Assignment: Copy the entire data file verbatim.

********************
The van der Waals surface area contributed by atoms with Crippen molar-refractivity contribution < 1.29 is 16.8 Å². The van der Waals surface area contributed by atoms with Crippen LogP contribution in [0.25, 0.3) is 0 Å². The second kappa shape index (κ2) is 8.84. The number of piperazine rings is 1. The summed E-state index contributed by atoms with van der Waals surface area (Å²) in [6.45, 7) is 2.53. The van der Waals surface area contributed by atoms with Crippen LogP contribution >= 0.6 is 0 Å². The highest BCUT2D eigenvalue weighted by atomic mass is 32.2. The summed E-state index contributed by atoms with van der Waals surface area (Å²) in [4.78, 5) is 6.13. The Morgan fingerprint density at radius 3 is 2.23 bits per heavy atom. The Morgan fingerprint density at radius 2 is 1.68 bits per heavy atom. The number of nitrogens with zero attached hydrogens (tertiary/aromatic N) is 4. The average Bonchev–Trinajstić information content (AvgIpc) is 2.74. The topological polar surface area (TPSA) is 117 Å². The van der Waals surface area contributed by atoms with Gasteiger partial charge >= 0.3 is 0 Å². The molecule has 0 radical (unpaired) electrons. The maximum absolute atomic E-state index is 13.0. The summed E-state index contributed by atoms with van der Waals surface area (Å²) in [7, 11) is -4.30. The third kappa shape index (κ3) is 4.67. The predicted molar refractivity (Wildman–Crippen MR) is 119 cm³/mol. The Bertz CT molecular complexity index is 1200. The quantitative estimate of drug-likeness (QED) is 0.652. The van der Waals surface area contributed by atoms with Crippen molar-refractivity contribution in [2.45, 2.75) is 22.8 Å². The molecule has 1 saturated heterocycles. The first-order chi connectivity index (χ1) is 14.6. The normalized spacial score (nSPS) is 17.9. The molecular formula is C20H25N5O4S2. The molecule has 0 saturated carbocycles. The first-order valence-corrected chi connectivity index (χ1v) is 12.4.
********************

The van der Waals surface area contributed by atoms with Crippen molar-refractivity contribution < 1.29 is 16.8 Å². The van der Waals surface area contributed by atoms with Crippen LogP contribution in [0.25, 0.3) is 0 Å². The second kappa shape index (κ2) is 8.84. The number of piperazine rings is 1. The summed E-state index contributed by atoms with van der Waals surface area (Å²) in [6.45, 7) is 2.53. The van der Waals surface area contributed by atoms with Crippen LogP contribution >= 0.6 is 0 Å². The highest BCUT2D eigenvalue weighted by atomic mass is 32.2. The summed E-state index contributed by atoms with van der Waals surface area (Å²) in [4.78, 5) is 6.13. The Morgan fingerprint density at radius 3 is 2.23 bits per heavy atom. The Morgan fingerprint density at radius 2 is 1.68 bits per heavy atom. The number of nitrogens with zero attached hydrogens (tertiary/aromatic N) is 4. The average Bonchev–Trinajstić information content (AvgIpc) is 2.74. The topological polar surface area (TPSA) is 117 Å². The van der Waals surface area contributed by atoms with Gasteiger partial charge >= 0.3 is 0 Å². The molecule has 0 radical (unpaired) electrons. The maximum absolute atomic E-state index is 13.0. The summed E-state index contributed by atoms with van der Waals surface area (Å²) in [7, 11) is -4.30. The third kappa shape index (κ3) is 4.67. The predicted molar refractivity (Wildman–Crippen MR) is 119 cm³/mol. The Bertz CT molecular complexity index is 1200. The quantitative estimate of drug-likeness (QED) is 0.652. The van der Waals surface area contributed by atoms with Crippen molar-refractivity contribution in [2.45, 2.75) is 22.8 Å². The molecule has 1 saturated heterocycles. The first-order chi connectivity index (χ1) is 14.6. The normalized spacial score (nSPS) is 17.9. The molecular formula is C20H25N5O4S2. The molecule has 0 saturated carbocycles. The first-order valence-corrected chi connectivity index (χ1v) is 12.4.